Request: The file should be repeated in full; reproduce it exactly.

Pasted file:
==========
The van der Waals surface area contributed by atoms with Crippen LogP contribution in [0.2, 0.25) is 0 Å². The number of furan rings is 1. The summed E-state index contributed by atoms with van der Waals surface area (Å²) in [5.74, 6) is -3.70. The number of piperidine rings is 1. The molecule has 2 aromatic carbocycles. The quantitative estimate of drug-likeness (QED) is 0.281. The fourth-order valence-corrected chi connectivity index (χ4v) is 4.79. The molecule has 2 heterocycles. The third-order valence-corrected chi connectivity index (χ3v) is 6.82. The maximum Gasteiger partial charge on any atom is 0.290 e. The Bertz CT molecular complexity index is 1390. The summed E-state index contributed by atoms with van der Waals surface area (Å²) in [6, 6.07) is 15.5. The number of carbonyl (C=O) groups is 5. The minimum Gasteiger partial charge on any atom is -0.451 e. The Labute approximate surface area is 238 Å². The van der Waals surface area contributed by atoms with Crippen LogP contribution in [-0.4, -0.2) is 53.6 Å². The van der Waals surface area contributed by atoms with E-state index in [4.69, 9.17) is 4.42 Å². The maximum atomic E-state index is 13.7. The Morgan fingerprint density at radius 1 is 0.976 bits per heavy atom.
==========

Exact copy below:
The van der Waals surface area contributed by atoms with Crippen LogP contribution in [0.2, 0.25) is 0 Å². The number of furan rings is 1. The summed E-state index contributed by atoms with van der Waals surface area (Å²) in [5.74, 6) is -3.70. The number of piperidine rings is 1. The molecule has 2 aromatic carbocycles. The quantitative estimate of drug-likeness (QED) is 0.281. The fourth-order valence-corrected chi connectivity index (χ4v) is 4.79. The molecule has 2 heterocycles. The third-order valence-corrected chi connectivity index (χ3v) is 6.82. The maximum Gasteiger partial charge on any atom is 0.290 e. The Bertz CT molecular complexity index is 1390. The summed E-state index contributed by atoms with van der Waals surface area (Å²) in [6, 6.07) is 15.5. The number of carbonyl (C=O) groups is 5. The minimum Gasteiger partial charge on any atom is -0.451 e. The Labute approximate surface area is 238 Å². The van der Waals surface area contributed by atoms with Crippen LogP contribution in [-0.4, -0.2) is 53.6 Å². The van der Waals surface area contributed by atoms with E-state index in [4.69, 9.17) is 4.42 Å². The maximum atomic E-state index is 13.7. The Morgan fingerprint density at radius 1 is 0.976 bits per heavy atom.